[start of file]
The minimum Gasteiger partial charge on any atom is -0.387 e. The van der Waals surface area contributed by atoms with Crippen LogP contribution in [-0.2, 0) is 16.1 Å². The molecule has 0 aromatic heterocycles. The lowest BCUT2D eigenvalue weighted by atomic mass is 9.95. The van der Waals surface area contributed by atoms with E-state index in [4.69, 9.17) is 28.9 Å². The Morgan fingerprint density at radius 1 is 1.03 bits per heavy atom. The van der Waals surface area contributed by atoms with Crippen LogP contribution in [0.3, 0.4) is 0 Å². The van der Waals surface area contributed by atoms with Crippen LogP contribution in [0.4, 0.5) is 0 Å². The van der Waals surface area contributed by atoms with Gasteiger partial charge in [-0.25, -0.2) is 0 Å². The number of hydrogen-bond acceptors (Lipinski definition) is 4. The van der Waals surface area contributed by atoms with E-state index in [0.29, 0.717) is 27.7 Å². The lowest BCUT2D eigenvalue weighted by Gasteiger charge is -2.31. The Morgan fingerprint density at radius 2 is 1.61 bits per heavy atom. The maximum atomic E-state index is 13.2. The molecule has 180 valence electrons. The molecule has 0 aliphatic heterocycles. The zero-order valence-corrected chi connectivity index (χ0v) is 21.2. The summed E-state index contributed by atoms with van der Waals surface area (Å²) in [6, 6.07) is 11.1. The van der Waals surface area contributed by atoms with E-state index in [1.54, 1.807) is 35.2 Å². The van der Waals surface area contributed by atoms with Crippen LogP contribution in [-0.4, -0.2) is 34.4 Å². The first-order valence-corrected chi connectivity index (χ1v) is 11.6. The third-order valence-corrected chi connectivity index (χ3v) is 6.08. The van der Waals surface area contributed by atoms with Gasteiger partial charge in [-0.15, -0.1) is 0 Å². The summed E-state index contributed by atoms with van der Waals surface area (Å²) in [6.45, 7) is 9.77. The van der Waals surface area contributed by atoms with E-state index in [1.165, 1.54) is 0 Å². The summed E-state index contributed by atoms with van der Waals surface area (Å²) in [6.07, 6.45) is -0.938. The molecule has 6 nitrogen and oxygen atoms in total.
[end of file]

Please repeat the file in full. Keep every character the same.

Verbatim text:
The minimum Gasteiger partial charge on any atom is -0.387 e. The van der Waals surface area contributed by atoms with Crippen LogP contribution in [-0.2, 0) is 16.1 Å². The molecule has 0 aromatic heterocycles. The lowest BCUT2D eigenvalue weighted by atomic mass is 9.95. The van der Waals surface area contributed by atoms with E-state index in [4.69, 9.17) is 28.9 Å². The Morgan fingerprint density at radius 1 is 1.03 bits per heavy atom. The van der Waals surface area contributed by atoms with Crippen LogP contribution in [0.3, 0.4) is 0 Å². The van der Waals surface area contributed by atoms with Crippen LogP contribution in [0.4, 0.5) is 0 Å². The van der Waals surface area contributed by atoms with Gasteiger partial charge in [-0.25, -0.2) is 0 Å². The number of hydrogen-bond acceptors (Lipinski definition) is 4. The van der Waals surface area contributed by atoms with E-state index in [0.29, 0.717) is 27.7 Å². The lowest BCUT2D eigenvalue weighted by Gasteiger charge is -2.31. The Morgan fingerprint density at radius 2 is 1.61 bits per heavy atom. The maximum atomic E-state index is 13.2. The molecule has 180 valence electrons. The molecule has 0 aliphatic heterocycles. The zero-order valence-corrected chi connectivity index (χ0v) is 21.2. The summed E-state index contributed by atoms with van der Waals surface area (Å²) in [6, 6.07) is 11.1. The van der Waals surface area contributed by atoms with E-state index in [1.54, 1.807) is 35.2 Å². The van der Waals surface area contributed by atoms with Crippen LogP contribution in [-0.4, -0.2) is 34.4 Å². The first-order valence-corrected chi connectivity index (χ1v) is 11.6. The third-order valence-corrected chi connectivity index (χ3v) is 6.08. The van der Waals surface area contributed by atoms with Gasteiger partial charge in [-0.15, -0.1) is 0 Å². The summed E-state index contributed by atoms with van der Waals surface area (Å²) in [6.45, 7) is 9.77. The van der Waals surface area contributed by atoms with E-state index in [1.165, 1.54) is 0 Å². The summed E-state index contributed by atoms with van der Waals surface area (Å²) in [6.07, 6.45) is -0.938. The molecule has 6 nitrogen and oxygen atoms in total.